With a mandate from the United Nations, the ESA and other space agencies around the world will establish a high-level group to help coordinate expertise and capabilities for missions aimed at countering asteroids that might one day strike Earth, a release from the agency's Paris headquarters said Friday.
National space agencies from North and South America, Europe, Asia and Africa will establish the expert group aimed at getting the world's space-faring nations on the "same page" when it comes to reacting to asteroid threats, the ESA said.
Dramatic proof of the need for such action came on Feb. 15, 2013, when an unknown space object exploded high above Chelyabinsk, Russia, with 20-30 times the energy of the Hiroshima atomic bomb.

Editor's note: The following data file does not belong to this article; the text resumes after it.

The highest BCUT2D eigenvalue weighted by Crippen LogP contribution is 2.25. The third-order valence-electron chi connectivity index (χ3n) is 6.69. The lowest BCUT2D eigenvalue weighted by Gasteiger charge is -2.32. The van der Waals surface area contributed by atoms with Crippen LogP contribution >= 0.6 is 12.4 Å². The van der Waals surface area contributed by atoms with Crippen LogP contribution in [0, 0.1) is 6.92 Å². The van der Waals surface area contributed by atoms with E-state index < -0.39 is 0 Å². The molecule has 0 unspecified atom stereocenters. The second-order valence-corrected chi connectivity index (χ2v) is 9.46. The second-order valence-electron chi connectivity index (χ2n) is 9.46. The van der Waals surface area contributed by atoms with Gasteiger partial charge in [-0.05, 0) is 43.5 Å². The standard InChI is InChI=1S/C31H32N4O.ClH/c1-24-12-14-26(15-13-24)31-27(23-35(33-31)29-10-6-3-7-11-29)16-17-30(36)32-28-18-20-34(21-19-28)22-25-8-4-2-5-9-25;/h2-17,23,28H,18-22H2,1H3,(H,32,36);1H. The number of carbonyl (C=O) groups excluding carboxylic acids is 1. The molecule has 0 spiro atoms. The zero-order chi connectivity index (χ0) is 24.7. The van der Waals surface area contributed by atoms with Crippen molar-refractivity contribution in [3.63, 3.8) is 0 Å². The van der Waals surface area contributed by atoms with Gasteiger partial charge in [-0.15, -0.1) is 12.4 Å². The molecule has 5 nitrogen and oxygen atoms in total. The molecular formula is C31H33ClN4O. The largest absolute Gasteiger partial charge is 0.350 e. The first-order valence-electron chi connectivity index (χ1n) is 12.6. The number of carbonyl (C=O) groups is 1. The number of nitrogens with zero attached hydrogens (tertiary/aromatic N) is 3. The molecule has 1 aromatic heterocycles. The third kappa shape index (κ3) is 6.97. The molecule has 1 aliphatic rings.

The ESA said it will join the Space Mission Planning and Advisory Group (SMPAG -- pronounced "same page") established by a technical forum with a mandate from the U.N. Committee on the Peaceful Uses of Outer Space.
The first-ever meeting will be hosted by ESA February 6-7 at its operations center in Darmstadt, Germany.
"SMPAG will ... develop and refine a set of reference missions that could be individually or cooperatively flown to intercept an asteroid," said Detlef Koschny of ESA's Space Situational Awareness program office.
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